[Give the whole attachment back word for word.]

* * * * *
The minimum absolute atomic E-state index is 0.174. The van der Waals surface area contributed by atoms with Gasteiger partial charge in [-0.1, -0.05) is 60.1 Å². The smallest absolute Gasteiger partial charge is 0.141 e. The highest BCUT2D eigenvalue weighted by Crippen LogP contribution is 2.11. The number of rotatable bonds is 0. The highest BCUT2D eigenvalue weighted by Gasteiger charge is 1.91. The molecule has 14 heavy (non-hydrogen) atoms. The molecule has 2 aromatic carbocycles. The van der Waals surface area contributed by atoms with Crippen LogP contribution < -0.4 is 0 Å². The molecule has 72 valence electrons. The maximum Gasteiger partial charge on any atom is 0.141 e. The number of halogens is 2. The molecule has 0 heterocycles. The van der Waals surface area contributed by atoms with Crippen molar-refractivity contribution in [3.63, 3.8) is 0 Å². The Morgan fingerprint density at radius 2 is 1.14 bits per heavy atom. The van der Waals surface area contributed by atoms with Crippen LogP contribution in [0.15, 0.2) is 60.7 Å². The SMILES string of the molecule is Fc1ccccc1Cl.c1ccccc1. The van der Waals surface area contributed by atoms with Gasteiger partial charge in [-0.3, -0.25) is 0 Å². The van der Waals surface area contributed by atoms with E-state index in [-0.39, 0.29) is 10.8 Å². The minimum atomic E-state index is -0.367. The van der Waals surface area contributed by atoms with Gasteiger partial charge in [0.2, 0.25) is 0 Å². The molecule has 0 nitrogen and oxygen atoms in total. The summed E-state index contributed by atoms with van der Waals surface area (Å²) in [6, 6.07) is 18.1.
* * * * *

The minimum absolute atomic E-state index is 0.174. The van der Waals surface area contributed by atoms with Gasteiger partial charge in [-0.1, -0.05) is 60.1 Å². The smallest absolute Gasteiger partial charge is 0.141 e. The highest BCUT2D eigenvalue weighted by Crippen LogP contribution is 2.11. The number of rotatable bonds is 0. The highest BCUT2D eigenvalue weighted by Gasteiger charge is 1.91. The molecule has 14 heavy (non-hydrogen) atoms. The molecule has 2 aromatic carbocycles. The van der Waals surface area contributed by atoms with Crippen LogP contribution < -0.4 is 0 Å². The molecule has 72 valence electrons. The maximum Gasteiger partial charge on any atom is 0.141 e. The number of halogens is 2. The molecule has 0 heterocycles. The van der Waals surface area contributed by atoms with Crippen molar-refractivity contribution in [3.63, 3.8) is 0 Å². The Morgan fingerprint density at radius 2 is 1.14 bits per heavy atom. The van der Waals surface area contributed by atoms with Crippen LogP contribution in [0.15, 0.2) is 60.7 Å². The SMILES string of the molecule is Fc1ccccc1Cl.c1ccccc1. The van der Waals surface area contributed by atoms with Gasteiger partial charge in [-0.3, -0.25) is 0 Å². The van der Waals surface area contributed by atoms with E-state index in [-0.39, 0.29) is 10.8 Å². The minimum atomic E-state index is -0.367. The van der Waals surface area contributed by atoms with Gasteiger partial charge in [0.2, 0.25) is 0 Å². The molecule has 0 nitrogen and oxygen atoms in total. The summed E-state index contributed by atoms with van der Waals surface area (Å²) in [6, 6.07) is 18.1.